On day 94 of the Covid-19 pandemic, William Bryan, an acting undersecretary for science and technology at the Department of Homeland Security, reported that bleach or isopropyl alcohol could kill SARS-CoV-2 in saliva or respiratory fluids.
…I see the disinfectant, where it knocks it out in one minute. And is there a way we can do something like that, by injection inside or almost a cleaning, because you see it gets in the lungs and it does a tremendous number on the lungs, so it’d be interesting to check that, so that you’re going to have to use medical doctors with, but it sounds interesting to me.
Trump suggests injecting coronavirus patients with light or disinfectants to cure them https://t.co/RW4SGkGAlQ
— The Washington Post (@washingtonpost) April 23, 2020
Isopropyl alcohol had been reported as the faster-acting disinfectant. Reporters substituted “bleach” for disinfectant when reporting the event due to the ambiguity in his comments.
“The disinfectant, where it knocks it out in a minute, and is there a way we can do something like that by injection inside, or almost a cleaning. It gets in the lungs” — Trump seems to suggests that injecting disinfectant inside people could be a treatment for the coronavirus pic.twitter.com/amis9Rphsm
— Aaron Rupar (@atrupar) April 23, 2020
Medical professionals and companies immediately responded with ‘don’t drink bleach’ messages.
After a “sharp rise” in calls to poison control centers, the CDC surveyed 502 U.S. adults on 04 May 2020.
About 2-in-5 reported using a “high-risk practice not recommended” to try to prevent getting sick from Covid-19. And 1-in-8 reported “drinking or gargling diluted bleach solutions, soapy water, and other cleaning and disinfectant solutions.”
Thirty-nine percent reported intentionally engaging in at least one high-risk practice not recommended by CDC for prevention of SARS-CoV-2 transmission (2), including application of bleach to food items (e.g., fruits and vegetables) (19%); use of household cleaning and disinfectant products on hands or skin (18%); misting the body with a cleaning or disinfectant spray (10%); inhalation of vapors from household cleaners or disinfectants (6%); and drinking or gargling diluted bleach solutions, soapy water, and other cleaning and disinfectant solutions (4% each).
It wasn’t just poison control centers.
The leader of the most prominent U.S. group peddling potentially lethal industrial bleach as a coronavirus "miracle cure" wrote to Trump this week.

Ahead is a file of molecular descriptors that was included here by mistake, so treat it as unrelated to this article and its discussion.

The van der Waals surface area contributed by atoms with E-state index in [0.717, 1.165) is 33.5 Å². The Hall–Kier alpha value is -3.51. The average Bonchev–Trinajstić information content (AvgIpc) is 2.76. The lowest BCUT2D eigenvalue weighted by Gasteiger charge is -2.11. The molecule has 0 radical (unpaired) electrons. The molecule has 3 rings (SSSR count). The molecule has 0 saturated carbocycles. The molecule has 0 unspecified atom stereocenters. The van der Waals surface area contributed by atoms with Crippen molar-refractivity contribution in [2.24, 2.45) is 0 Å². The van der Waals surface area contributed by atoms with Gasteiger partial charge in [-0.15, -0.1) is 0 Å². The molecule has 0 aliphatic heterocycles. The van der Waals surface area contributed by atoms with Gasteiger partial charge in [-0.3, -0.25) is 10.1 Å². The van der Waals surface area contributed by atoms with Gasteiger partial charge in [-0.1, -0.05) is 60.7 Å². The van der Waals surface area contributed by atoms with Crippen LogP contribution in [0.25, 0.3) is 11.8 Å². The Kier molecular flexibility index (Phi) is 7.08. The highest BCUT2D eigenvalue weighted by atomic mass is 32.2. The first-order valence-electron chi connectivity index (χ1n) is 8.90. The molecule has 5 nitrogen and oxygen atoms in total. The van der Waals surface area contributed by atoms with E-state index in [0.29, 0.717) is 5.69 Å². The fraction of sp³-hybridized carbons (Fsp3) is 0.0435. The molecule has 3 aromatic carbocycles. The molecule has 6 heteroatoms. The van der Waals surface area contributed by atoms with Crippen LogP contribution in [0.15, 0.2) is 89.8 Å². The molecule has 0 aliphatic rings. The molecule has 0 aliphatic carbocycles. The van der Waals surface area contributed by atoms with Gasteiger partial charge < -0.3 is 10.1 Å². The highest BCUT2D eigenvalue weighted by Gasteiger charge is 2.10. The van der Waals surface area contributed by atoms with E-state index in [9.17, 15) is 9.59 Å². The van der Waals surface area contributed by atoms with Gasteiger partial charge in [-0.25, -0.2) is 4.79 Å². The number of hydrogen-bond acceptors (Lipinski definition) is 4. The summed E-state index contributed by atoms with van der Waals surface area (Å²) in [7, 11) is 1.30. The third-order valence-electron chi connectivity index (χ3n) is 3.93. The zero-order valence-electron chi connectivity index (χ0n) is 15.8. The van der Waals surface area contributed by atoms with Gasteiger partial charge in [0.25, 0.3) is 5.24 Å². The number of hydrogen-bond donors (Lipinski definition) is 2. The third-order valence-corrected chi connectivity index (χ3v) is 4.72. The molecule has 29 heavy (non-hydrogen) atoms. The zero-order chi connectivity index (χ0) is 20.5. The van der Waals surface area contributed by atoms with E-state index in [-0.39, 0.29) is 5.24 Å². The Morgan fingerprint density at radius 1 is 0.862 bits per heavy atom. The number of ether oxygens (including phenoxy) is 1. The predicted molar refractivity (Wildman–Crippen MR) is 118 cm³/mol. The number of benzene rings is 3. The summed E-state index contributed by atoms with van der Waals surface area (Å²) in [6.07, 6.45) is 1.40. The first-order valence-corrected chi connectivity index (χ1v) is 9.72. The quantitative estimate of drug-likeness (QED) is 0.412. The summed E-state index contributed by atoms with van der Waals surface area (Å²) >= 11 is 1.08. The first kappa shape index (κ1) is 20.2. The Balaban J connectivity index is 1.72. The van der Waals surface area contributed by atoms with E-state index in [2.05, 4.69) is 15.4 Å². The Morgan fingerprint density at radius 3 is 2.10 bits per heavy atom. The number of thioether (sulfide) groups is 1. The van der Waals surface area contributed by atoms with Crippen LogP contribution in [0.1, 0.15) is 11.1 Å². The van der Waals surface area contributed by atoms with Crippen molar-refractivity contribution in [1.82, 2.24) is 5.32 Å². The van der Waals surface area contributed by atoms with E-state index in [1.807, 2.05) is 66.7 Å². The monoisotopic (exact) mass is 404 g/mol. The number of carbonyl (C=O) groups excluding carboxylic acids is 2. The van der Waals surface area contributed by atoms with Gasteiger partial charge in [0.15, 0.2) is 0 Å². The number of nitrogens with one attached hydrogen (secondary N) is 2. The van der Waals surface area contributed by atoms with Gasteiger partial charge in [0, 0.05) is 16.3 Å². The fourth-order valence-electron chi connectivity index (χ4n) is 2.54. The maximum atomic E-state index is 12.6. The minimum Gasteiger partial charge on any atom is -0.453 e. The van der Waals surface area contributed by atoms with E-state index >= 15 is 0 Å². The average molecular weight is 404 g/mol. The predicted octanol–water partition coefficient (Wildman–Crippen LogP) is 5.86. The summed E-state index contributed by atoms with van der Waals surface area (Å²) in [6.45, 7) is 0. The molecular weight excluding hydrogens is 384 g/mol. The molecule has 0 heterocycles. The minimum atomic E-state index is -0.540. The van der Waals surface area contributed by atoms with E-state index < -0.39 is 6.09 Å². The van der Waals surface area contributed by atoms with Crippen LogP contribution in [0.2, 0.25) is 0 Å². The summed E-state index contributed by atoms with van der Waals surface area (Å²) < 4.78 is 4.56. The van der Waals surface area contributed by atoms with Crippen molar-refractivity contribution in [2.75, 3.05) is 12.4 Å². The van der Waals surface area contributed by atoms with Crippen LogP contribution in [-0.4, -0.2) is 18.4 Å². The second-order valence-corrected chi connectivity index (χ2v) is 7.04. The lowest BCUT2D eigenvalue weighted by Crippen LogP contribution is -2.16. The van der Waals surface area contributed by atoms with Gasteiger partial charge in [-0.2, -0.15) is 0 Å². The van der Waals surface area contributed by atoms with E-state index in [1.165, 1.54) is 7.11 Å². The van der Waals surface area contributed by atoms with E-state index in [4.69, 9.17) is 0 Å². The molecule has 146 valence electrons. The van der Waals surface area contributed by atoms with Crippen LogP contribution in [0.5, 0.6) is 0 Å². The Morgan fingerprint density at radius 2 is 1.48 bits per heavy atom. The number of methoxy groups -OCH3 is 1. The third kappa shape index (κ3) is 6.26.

Mark Grenon said chlorine dioxide 'can rid the body of Covid-19' days before Trump promoted disinfectant. https://t.co/1J9tDJeGbf
— Kyle Griffin (@kylegriffin1) April 24, 2020
Mark Grenon, a self-ordained ‘archbishop’ of the Genesis II Church in Florida, had sent Trump a letter touting the benefits of disinfectants for Covid-19 prevention prior to that press conference.
In his letter, Mark Grenon told Trump that chlorine dioxide – a powerful bleach used in industrial processes such as textile manufacturing that can have fatal side-effects when drunk – is “a wonderful detox that can kill 99% of the pathogens in the body”. He added that it “can rid the body of Covid-19”.
Grenon’s “church” was “the largest producer and distributor of chlorine dioxide bleach as a “miracle cure” in the country in April 2020.
By the summer, the long-running family get-rich-quackery had come to an end
A month after the Florida raid [on the headquarters of the Genesis II Church of Health and Healing in Bradenton, FL], elite Colombian military operatives arrested Mark and Joseph in the port city of Santa Marta. Mark and his three captured sons were charged with conspiracy to defraud the U.S., conspiracy to violate the Federal Food, Drug and Cosmetic Act, and criminal contempt, for marketing and selling MMS as well as for violating an earlier order to cease operations. A statement from Colombian law enforcement at the time of Mark’s and Joseph’s arrests said MMS had been linked to the deaths of seven people in the U.S.
On the one-year anniversary, Politico opined:
A year later, the episode is still considered a defining point in the Covid fight and a prime exhibit of what can go wrong when an over-confident president believes he can message his way through a once-in-a-lifetime global pandemic.
Thus disinformation was an early antagonist to US public health officials and their efforts to curtail the virus, one that remains with us two years later. The World Health Organization has a new public information campaign designed to address dis- and misinformation.